Here Is Bliss: The Ecstatic Music Of Alice Coltrane Turiyasangitananda

At London Jazz Festival, members of the Sai Anantam Ashram sing the extraordinary bhajans of Turiya Alice Coltrane.

They open with ‘Sivaya’, from Alice Coltrane’s 1977 album Transcendence, written a decade after her husband’s death and a few years before she moved into her ashram. Ten singers, dressed in beautiful bright colours, are on the stage with their choir leader, the band leader on synthesizer, and a drummer with a tambourine. We’re in a church, St Luke’s on Old Street, and the Sai Anantam Ashram Singers are here with the bhajans and kirtans written by Coltrane. If you’d gone along to the Sunday service at the California ashram she founded in the 1980s (and all were welcome), you would have been led in your chanting by one of the great jazz musicians of the 20th century – one of the great musicians of any time. The devotional songs she wrote for the ashram were recorded and distributed on cassette among the local community, and some of them were compiled and released earlier this year, with the blessings of Coltrane’s family, on Luaka Bop records. Now the ashram is closed; members and friends, singers and musicians, are travelling the world and sharing this extraordinary music.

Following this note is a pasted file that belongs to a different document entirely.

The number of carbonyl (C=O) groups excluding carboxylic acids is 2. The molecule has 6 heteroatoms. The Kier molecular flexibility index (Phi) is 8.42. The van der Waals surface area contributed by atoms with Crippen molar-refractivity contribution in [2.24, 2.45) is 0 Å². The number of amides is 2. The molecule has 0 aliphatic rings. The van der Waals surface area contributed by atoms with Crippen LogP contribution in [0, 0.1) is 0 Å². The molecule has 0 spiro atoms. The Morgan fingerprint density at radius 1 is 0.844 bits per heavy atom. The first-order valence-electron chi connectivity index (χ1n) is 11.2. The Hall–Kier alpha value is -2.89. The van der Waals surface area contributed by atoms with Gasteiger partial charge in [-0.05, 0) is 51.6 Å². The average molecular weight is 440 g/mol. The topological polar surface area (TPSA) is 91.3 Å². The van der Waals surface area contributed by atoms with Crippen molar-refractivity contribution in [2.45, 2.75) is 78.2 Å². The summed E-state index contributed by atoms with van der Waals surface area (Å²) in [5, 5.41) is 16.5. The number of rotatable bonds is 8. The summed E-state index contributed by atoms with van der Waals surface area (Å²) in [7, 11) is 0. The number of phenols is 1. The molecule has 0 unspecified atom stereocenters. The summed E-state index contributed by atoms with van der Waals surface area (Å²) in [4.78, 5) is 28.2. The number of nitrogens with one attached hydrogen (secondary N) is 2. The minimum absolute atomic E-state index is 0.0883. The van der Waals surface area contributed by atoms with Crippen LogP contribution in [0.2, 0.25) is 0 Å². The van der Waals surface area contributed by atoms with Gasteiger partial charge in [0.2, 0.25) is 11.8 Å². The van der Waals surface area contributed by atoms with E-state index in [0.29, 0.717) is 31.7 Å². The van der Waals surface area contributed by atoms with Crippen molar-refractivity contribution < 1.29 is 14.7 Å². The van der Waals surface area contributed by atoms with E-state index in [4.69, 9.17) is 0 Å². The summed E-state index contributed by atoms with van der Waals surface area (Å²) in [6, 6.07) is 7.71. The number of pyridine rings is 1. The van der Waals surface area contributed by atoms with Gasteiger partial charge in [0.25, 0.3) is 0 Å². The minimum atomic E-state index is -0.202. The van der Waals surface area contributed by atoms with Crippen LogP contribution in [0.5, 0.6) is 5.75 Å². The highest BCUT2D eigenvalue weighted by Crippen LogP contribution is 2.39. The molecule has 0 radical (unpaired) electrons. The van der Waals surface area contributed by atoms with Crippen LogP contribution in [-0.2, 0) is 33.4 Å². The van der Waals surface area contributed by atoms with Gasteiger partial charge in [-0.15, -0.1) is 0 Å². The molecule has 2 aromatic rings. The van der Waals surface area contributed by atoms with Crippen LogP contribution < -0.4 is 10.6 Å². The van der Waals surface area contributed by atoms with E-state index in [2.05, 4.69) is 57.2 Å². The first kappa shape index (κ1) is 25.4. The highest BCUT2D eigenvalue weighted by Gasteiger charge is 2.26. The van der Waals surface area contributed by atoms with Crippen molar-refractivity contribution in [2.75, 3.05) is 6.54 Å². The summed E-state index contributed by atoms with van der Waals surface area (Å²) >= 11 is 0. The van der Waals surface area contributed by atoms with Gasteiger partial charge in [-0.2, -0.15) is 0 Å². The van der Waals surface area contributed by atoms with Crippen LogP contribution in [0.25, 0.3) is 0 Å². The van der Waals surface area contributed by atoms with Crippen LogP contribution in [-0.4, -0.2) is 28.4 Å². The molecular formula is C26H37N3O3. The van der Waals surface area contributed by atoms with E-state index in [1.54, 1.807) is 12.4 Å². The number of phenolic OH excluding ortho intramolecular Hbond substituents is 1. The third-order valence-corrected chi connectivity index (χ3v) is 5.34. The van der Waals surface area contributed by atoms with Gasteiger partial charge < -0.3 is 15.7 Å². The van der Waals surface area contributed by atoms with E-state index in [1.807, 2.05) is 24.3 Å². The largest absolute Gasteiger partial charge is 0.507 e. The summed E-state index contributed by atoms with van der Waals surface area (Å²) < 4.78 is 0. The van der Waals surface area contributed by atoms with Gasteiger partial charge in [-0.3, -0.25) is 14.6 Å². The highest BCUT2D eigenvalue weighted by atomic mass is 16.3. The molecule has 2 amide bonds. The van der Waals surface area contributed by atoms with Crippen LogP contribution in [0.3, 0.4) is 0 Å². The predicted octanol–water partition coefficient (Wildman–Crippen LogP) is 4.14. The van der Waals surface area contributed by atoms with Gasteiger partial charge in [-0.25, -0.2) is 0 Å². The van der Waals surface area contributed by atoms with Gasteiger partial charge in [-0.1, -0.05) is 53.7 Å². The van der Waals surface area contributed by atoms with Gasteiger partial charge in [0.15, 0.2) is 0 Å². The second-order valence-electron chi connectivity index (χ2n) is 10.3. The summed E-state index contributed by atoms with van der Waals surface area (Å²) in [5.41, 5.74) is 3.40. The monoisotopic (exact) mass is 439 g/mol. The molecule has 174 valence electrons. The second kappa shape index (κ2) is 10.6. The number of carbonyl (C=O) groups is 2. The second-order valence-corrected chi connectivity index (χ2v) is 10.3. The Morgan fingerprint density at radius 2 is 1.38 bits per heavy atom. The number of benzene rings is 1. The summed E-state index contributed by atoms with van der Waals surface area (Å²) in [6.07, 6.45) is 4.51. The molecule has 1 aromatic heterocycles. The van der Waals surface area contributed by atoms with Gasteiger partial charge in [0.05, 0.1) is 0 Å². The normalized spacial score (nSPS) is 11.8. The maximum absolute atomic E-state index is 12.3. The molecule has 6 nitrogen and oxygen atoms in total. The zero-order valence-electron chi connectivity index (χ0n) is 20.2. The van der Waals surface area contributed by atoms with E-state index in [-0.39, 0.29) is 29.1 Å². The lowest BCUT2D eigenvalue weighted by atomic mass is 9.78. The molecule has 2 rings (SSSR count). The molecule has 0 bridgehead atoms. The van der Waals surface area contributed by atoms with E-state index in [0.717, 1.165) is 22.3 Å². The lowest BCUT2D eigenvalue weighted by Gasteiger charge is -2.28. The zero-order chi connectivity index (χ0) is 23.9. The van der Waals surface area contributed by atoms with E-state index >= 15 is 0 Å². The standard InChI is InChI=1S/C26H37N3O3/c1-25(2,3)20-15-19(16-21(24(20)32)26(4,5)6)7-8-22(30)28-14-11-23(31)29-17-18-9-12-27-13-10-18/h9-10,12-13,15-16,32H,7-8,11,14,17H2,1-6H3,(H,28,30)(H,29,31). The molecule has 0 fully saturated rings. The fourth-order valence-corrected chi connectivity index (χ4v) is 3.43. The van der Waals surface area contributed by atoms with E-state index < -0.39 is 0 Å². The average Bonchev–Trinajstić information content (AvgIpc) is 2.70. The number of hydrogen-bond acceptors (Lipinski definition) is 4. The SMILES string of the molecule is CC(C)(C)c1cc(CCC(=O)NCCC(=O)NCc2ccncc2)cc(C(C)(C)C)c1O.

“Please remove your shoes,” it says on the little printed guide we’re given. “Do not feel you have to join in.” We do join in though, or some of us do, when the choir leader – Radha Botofasina – looks to the audience (the congregation) and lifts her arms to us, expectantly. I don’t know the words, which are in Sanskrit, so do my best, a bit like when I’m at a church wedding or funeral and can only manage snippets, a syllable here, a mis-timed ahhh there. I’m reminded of that ‘Hey Jude’ backing track where you can hear Linda McCartney singing out of tune – some people mocked it, but I love Linda McCartney and loved her screechy gusto.